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Warren and Florence Highstone House

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1949. 100 Truckey St.
  • (Photograph by Roger Funk)

This little ranch house is one of fewer than fifty known examples in Michigan manufactured between 1946 and 1950 by the Lustron Homes Company of Columbus, Ohio. The company was established in 1946 by Carl Strandlund of Minnesota, who was a former employee of the Chicago Vitreous Enamel Products Company, which manufactured the building materials for gas stations and hamburger stands. These prefabricated houses attempted to offer a solution to the postwar housing shortage. They illustrate in building construction the application of new materials and new methods of manufacturing and handling, and the benefits of being low in maintenance.

Built on a concrete slab, the exterior and interior surfaces of the house are finished in porcelain-enameled modular steel panels. This house is the standard two-bedroom model known as the “Westchester” and is finished in desert tan; a steel plate bearing its serial number located in the utility room testifies to its origins. It cost about $8,000. Warren and Florence Highstone, local merchants, first read about Lustron houses in Life magazine. Attracted by their uniqueness and carefree maintenance, they located a Michigan dealer in Sturgis and placed an order. All the parts arrived in one trailer, and the house was assembled in two weeks.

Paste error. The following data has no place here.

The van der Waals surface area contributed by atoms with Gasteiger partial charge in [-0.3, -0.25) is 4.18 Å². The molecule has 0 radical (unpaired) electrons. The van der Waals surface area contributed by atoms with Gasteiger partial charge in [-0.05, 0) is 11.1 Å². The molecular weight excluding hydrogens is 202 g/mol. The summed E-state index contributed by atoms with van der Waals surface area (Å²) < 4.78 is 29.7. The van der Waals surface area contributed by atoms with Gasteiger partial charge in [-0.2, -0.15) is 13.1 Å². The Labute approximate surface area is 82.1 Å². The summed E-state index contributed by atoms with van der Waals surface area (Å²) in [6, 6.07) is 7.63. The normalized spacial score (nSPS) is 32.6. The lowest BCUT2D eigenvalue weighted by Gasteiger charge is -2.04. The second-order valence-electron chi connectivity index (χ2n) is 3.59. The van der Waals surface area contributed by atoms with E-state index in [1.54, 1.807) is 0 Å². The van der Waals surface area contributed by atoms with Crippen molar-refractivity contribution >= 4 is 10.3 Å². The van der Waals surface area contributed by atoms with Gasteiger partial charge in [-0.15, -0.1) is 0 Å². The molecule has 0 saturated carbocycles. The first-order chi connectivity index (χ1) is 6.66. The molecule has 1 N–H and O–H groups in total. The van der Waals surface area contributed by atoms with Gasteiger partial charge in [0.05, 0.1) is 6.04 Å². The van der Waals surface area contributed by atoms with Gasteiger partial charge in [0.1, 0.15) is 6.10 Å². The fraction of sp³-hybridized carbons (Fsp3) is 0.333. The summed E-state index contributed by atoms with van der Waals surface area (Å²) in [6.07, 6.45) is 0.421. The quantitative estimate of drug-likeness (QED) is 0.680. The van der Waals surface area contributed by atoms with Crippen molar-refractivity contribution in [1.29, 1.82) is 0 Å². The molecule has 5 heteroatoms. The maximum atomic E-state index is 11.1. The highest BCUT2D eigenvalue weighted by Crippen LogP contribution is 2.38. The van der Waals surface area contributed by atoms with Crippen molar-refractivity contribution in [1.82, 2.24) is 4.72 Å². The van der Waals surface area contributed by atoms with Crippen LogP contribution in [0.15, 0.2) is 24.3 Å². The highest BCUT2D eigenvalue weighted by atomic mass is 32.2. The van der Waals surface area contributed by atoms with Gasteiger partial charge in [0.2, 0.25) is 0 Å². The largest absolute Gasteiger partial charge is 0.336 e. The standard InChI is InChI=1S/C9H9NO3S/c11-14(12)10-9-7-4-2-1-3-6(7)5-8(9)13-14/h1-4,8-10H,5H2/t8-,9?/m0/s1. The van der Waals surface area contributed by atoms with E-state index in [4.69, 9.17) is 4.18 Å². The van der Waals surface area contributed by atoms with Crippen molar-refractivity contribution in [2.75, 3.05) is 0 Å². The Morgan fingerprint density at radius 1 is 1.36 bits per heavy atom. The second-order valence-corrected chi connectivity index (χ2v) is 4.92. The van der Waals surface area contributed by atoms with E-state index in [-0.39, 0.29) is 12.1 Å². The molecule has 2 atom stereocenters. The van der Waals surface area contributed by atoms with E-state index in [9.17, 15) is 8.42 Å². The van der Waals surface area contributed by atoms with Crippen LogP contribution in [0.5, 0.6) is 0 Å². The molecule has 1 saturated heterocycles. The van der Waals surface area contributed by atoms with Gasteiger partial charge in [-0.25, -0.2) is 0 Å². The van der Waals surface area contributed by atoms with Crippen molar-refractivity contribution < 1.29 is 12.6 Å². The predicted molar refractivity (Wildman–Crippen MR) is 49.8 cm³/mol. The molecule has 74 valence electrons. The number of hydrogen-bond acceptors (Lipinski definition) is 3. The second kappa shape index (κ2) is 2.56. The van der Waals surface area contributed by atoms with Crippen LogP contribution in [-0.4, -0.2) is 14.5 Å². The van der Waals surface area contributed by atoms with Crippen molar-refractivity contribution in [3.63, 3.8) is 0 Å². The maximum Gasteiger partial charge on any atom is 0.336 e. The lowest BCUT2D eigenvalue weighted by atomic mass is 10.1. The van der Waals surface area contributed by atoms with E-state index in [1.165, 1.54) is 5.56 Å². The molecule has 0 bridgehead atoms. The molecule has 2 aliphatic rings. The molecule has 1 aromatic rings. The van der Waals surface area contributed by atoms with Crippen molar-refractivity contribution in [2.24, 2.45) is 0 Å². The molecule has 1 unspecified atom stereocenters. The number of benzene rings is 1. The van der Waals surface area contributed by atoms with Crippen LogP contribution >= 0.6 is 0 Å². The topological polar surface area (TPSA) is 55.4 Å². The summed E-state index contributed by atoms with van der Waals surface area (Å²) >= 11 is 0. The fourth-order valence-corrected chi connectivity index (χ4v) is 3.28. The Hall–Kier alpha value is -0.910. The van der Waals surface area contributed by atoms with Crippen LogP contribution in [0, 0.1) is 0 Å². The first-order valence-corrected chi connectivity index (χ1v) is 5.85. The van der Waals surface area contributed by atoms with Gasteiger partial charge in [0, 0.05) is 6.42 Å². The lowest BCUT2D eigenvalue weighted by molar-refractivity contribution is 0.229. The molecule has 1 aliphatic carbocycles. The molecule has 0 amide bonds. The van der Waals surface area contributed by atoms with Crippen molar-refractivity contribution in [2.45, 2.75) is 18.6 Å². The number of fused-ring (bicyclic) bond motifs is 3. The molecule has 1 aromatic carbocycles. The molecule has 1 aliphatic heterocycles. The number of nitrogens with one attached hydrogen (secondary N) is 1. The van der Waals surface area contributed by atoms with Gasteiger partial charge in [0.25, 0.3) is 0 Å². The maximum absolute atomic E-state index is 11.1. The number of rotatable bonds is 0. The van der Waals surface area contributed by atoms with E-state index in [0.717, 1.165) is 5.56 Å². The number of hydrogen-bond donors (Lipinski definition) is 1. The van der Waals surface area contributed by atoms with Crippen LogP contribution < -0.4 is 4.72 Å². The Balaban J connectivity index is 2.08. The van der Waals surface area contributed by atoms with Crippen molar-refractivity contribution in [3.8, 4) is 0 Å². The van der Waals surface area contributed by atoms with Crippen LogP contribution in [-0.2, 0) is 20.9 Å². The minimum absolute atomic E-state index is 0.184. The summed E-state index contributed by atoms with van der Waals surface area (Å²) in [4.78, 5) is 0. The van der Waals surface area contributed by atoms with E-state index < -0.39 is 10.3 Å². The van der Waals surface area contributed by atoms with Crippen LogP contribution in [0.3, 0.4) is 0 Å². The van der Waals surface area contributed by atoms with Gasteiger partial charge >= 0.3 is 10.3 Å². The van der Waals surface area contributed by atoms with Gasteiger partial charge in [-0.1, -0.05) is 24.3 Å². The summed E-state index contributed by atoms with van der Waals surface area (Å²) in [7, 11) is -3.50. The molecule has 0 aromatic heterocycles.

Lustron Homes advertised its product and received attention in such national magazines as Popular Mechanics, Better Homes and Gardens, Life, Look, and Collier's. Just under twenty-five hundred were built nationwide before the company went bankrupt in 1950. Some say lumbermen, brick manufacturers, and others forced the company out of business. Most of the houses were located in New York City, Long Island, Connecticut, the New Jersey shore, Ohio, Indiana, Illinois, and Iowa. In Michigan Lustron houses are found in the larger cities of southern Lower Michigan—Ann Arbor, Battle Creek, Benton Harbor, Detroit, Flint, Grand Rapids, Jackson, Muskegon, and St. Joseph. Examples are the Briney and Simmons houses (c. 1950) at 1125 and 1127 Hillcrest Avenue in St. Joseph.

Writing Credits

Kathryn Bishop Eckert


What's Nearby


Kathryn Bishop Eckert, "Warren and Florence Highstone House", [St. Ignace, Michigan], SAH Archipedia, eds. Gabrielle Esperdy and Karen Kingsley, Charlottesville: UVaP, 2012—,

Print Source

Cover: Buildings of Michigan

Buildings of Michigan, Kathryn Bishop Eckert. Charlottesville: University of Virginia Press, 2012, 560-560.

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